What’s Happening This Week
On the radar: METRO has just released its annual list of a hundred things to love about the Twin Cities, and you can expect that many of them will show up at the corresponding celebration in Northeast Minneapolis, headlined by top thing-to-love Solid Gold.
Under the radar: The Penumbra continues its epic tour through August Wilson’s epic tour of the 20th century with tonight’s opening of Radio Golf, the follow-up to last year’s immensely moving production of Fences.
On the radar: No depression in the Twin Cities! Last week it was Son Volt in Minneapolis, this week it’s Wilco in St. Paul.
Under the radar: It’s Minnesota’s biggest art crawl—not in terms of popularity or amount of art, but in sheer geographic reach. Stretching across the entire Upper Minnesota River Valley, the Arts Meander is the perfect art crawl for culture vultures who love a good road trip. And who doesn’t?
On the radar: Over the past year, Lookbook have been gathering admirers like a rolling snowball. Tonight, they release their first full-length album with a show at the sure-to-be-packed Kitty Cat Klub. Opening are Shahs and the newly picked-to-click Zoo Animal.
Under the radar: Maria Isa, Tou Saiko, Sha Cage, Tish Jones, Poetic Assassins, and a huge number of grassroots hip-hop/spoken-word luminaries are converging on Macalester College for a concert to help pay the legal costs of Fong Lee, the young Hmong man fatally shot by a Minneapolis police officer in 2006.
On the radar: As if the Midtown Global Market wasn’t bounty enough on an ordinary day, today it hosts 40 Lake Street area restaurants for the annual Taste of Lake Street. It’s also your last day to enjoy the musical offerings at the Sound Unseen Film Festival.
Under the radar: It’s Chusok, the annual Korean harvest moon festival, and our media partners at the Korean Quarterly are celebrating by sponsoring a 5K run (or walk, if that’s more your speed) at Phalen Park, followed by music, games, and food. Meanwhile, in Minneapolis, local pagans are heading off the slew of ersatz Paper-Warehouse paganism about to descend upon us; today is the second day of their celebration of Pagan Pride.
On the radar: David Cross—comedian, writer, and creator of Arrested Development and Mr. Show—will be holding forth at the State Theatre for his adoring audience.
Under the radar: Two and a half hours before he takes the stage downtown—Cross will pop in at the U of M bookstore for a free appearance promoting his book I Drink For a Reason.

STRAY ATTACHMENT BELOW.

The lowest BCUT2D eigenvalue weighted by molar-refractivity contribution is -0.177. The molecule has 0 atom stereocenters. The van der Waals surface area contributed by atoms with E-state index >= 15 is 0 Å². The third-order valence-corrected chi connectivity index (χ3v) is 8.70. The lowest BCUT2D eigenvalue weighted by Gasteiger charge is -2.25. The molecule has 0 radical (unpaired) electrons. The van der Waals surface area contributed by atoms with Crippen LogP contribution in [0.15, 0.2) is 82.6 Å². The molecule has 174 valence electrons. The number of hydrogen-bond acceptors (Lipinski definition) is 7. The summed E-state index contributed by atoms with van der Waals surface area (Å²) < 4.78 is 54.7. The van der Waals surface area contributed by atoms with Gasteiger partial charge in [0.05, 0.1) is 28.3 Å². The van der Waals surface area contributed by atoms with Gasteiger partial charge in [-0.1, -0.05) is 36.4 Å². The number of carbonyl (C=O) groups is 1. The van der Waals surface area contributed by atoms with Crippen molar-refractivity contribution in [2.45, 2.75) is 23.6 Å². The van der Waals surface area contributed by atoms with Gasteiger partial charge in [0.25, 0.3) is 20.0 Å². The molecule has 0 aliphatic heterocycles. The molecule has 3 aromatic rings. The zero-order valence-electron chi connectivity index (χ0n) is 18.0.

On the radar: You’d expect a double bill pairing Colbie Caillat with Howie Day to be at the Pantages, the Fine Line, or maybe even Mystic Lake—but no, they’re at First Ave. Maybe the venue will inspire them to drink and smoke their way through their sets, and to tell you what they really think of Daniel Powter.
Under the radar: The ARTmn exhibition series sponsored by the people at mnartists.org—who are awesome despite their insistence on spitting in the face of perfectly reasonable conventions of capitalization—starts with an exhibit called Faking Nature. If you, like Woody Allen, are two with nature, here’s a show you can get behind. Some of the participating artists are stopping by the library for a panel discussion (how unnatural can you get?) today.
On the radar: Yo La Tengo have been several of the best bands of the past two decades; tonight at First Ave, they’ll prove it’s actually the same people making all of that evocative music—from the crunchy to the soft, and everything in between.
Under the radar: At Sample Night Live, a smorgasbord of artists take turns on the History Theatre stage to compete for your attention, your votes, and perhaps even your eventual attendance at the full-length versions of their schticks. Tonight’s edition is split into G-rated (jazz, magic, singin’) and unrated (slammin’, improv, rockin’) halves. Your hostess: Foxy Tann.
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Daily Planet Arts Roundup
Melissa Olson explains why Native film score composer Brent Micheal Davids (Last of the Mohicans) was in Minnesota for his new project, and I continue my Coen series with The Big Lebowski. Meanwhile, Erik McClanahan talked with several of the filmmakers featured in this week’s Sound Unseen film festival: Gregori Viens (director of Punching the Clown), John Comerford (producer of Icons Among Us), Peter Esmonde (director of Trimpin), John Chester (director of Rock Prophecies), Eileen Yaghoobian (Died Young, Stayed Pretty), and festival director Rick Hansen.
I went to the Cedar to see the opaquely rocking BLK JKS, and then over to the Ordway to hear the sparkling score of Bizet’s The Pearl Fishers. Meanwhile, Dwight Hobbes praised Seven Steps to Havana at the Artists’ Quarter and the Minneapolis Free Music Society at the Acadia. Crystal Erickson, meanwhile, caught up with Adam Young—who, as Owl City, has hardly released his first album yet already has sealed his spot in the Owatonna Music Hall of Fame.
I took a pair of strange and wonderful journeys on the West Bank: The Mars Project and Bedlam’s Million Dollar Museum. Matthew Everett went through an emotional wringer at Urban Samurai’s Homeland Prayer, and Dwight Hobbes deemed Illusion Theater’s Bill W. and Dr. Bob a flawed but insightful show. Finally, John Munger paid tribute to this year’s McKnight Choreography Fellows and related the experience of learning he’s a double nominee in this year’s Sage Awards for dance; and Jessica Van Berkel profiled Miss Deaf Minnesota Kaitlyn Mielke, who is advocating for performing arts access for the deaf.
The Age of Aquarius returns to the Walker with Robert Irwin’s Slant/Light/Volume, which I found bemusing though at least more intelligible than Haegue Yang’s Integrity of the Insider.
Raghavan Iyer opened his new restaurant OM, and Amy Rea was there with her camera.
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